With only a couple of months until school's out, a further 600 or so young people in Whanganui are planning their next steps, whether to go on to further education or join the workforce.
Currently Whanganui's youth employment statistics are tracking up compared with the rest of the country.
Jason Shailer from Whanganui youth employment trust 100% Sweet says there is plenty of opportunity in Whanganui.
"We've got an ageing workforce right across Whanganui," Shailer said. "There's a lot of knowledge and skill that's retiring, so I guess for those who have got a succession plan or an employment plan for the future, youth is where it's at."
Jenny Harrison is a business manager at WSP Opus in Whanganui. The company was formed out of the Government's Ministry of Works, and many of the skilled engineers and technicians who were trained through the Ministry of Works are still at WSP Opus today.
"WSP Opus recognised if we didn't start to grow our own next generation of professionals, we would be struggling to fill that space," Harrison said.
With the school system offering increasingly diverse subjects, and the future of work changing rapidly, the onus is shifting to employers to engage youth and take advantage of their knowledge of new technology to secure future growth.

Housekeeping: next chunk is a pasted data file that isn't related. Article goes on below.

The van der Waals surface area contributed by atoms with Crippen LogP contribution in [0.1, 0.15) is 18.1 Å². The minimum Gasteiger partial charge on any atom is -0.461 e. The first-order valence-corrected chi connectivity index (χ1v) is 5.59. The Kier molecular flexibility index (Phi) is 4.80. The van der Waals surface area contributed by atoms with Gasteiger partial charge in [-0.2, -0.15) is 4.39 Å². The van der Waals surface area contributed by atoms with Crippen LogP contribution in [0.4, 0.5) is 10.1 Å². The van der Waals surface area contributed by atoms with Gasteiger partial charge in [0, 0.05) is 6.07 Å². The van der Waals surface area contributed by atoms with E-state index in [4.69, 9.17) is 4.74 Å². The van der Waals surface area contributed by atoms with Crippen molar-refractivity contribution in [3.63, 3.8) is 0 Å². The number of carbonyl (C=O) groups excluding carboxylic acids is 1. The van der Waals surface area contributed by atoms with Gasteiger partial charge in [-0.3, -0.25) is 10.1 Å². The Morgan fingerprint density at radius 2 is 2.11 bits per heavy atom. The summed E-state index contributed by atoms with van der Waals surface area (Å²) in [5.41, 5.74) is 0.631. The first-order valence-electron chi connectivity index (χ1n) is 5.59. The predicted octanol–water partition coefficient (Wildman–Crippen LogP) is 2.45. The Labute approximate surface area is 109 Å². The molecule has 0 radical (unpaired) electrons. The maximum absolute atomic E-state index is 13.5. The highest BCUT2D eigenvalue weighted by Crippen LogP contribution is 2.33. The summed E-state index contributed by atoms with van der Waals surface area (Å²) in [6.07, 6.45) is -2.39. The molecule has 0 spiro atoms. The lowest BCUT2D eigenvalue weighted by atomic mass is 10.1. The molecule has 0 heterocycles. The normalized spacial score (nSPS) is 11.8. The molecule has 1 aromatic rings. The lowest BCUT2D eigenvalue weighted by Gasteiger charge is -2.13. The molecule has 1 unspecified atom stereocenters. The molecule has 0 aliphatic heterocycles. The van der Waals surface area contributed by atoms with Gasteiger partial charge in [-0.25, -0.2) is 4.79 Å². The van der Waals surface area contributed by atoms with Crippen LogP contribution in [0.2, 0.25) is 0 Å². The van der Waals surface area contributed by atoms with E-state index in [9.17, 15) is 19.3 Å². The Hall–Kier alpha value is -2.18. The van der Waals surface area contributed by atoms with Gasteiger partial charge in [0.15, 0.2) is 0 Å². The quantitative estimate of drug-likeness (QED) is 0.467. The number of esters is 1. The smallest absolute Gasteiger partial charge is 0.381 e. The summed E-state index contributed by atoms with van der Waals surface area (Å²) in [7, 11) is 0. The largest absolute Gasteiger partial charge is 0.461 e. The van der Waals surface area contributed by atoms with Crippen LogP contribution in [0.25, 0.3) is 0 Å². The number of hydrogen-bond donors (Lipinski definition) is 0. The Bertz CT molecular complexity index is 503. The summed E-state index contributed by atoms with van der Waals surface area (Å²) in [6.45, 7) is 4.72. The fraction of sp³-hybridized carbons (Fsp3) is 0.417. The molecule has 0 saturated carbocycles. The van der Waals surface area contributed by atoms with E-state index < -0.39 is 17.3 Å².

"There is a generation divide," Shailer said. "It's really important for those in the position, such as employers or those able to influence the future, that they understand what that diversity is."
The realisation that employment has a wider impact on the community has inspired the growth of a network of employment initiatives, all trying to close the gap between employers and a population that's ready for work.
"Success in the workplace. It's one of the factors in life that can flow on to your family, it can flow on to your siblings etc. So it's got to be positive for the community."
John Hudson runs a service aimed at reintroducing people to the workplace through work-based experience, with many clients coming from the Ministry of Social Development.
"Often if they've been out of work for a wee while, they start building those callouses of self-doubt," Hudson said.
"We're exploring a concept called Constructive Alignment. Constructive Alignment is actually meeting the individual where the individual is at."
It's another example of the network helping create employment opportunities in Whanganui.
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